The oxidation of zirconium alloys is one of the most studied processes in all of the nuclear industry. While many of these reports are written to address the reaction of fuel and steam with zirconium alloys in the case of a nuclear accident, there are still a substantial number of reports dealing with the oxidation of zirconium alloys at moderate temperatures of about 800 K and below.

The aggressive agent in this respect is primary circuit water, at a temperature of some 300° C. This oxidizes zirconium according to the reaction:

Zr + 2H2O→ZrO2 + 2H2

resulting in formation of solid oxide on the metal’s surface. In summary, in the absence of neutron irradiation, the overall oxidation of zirconium and its alloys is fairly well understood. The oxidation rate depends upon the pressure of the oxygen or water vapor, and scales approximately with pressure to the 1/6th power. The dependence of oxidation rate R on temperature and pressure can be expressed as:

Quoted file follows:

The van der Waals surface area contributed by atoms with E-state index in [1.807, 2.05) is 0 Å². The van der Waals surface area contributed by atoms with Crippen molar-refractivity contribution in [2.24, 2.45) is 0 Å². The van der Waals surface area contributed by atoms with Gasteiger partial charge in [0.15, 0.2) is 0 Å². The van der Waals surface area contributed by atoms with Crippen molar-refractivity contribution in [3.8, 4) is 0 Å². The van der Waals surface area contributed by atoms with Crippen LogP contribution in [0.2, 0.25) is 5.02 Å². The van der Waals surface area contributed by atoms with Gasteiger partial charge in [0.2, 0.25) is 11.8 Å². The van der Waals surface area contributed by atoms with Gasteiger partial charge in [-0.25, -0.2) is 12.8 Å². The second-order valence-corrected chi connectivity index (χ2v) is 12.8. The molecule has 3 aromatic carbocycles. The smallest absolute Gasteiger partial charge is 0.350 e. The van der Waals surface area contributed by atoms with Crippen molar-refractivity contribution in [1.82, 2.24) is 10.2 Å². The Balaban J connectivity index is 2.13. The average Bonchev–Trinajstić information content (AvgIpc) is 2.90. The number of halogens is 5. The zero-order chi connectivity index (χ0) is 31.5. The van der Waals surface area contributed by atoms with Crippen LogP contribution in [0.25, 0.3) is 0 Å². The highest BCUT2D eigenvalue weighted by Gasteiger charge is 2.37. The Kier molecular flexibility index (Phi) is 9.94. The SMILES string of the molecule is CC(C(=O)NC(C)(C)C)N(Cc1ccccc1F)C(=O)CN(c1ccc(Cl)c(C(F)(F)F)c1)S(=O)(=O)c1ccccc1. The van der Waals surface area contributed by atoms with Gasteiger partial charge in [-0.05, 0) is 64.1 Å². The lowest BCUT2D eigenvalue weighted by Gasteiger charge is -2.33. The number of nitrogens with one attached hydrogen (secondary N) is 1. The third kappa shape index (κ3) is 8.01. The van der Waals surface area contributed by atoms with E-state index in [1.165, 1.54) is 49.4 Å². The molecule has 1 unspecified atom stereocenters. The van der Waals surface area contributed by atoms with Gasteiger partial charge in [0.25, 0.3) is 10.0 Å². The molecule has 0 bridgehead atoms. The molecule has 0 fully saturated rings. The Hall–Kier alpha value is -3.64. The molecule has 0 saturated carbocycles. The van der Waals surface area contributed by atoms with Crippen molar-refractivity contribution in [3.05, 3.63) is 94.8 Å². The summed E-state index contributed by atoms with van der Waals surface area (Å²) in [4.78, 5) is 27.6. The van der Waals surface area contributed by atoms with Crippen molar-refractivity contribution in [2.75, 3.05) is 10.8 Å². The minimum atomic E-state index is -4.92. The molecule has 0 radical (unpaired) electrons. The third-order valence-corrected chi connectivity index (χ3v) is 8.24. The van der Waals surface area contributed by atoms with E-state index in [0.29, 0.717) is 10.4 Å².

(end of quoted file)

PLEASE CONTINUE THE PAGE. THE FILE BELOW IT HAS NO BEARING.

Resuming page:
R = 13.9·P1/6·exp(−1.47/kBT)

The oxidation rate R is here expressed in gram/(cm2·second); P is the pressure in atmosphere, that is the factor P1/6 = 1 at ambient pressure; the activation energy is 1.47 eV; kB is the Boltzmann constant (8.617×10−5 eV/K) and T is the absolute temperature in kelvins.

The enhancement in the oxidation rate in the presence of fast neutrons depends upon neutron intensity, temperature, water chemistry, dissolved oxygen in the water, and oxide layer thickness. Part of the hydrogen thus generated is incorporated into the metallic matrix, migrating under the effect of the thermal gradient to accumulate in the less hot regions, forming hydrides that are liable to cause brittleness in the cladding, as the fuel cools down.The two processes, oxidation and hydridation, are thus intimately bound up together.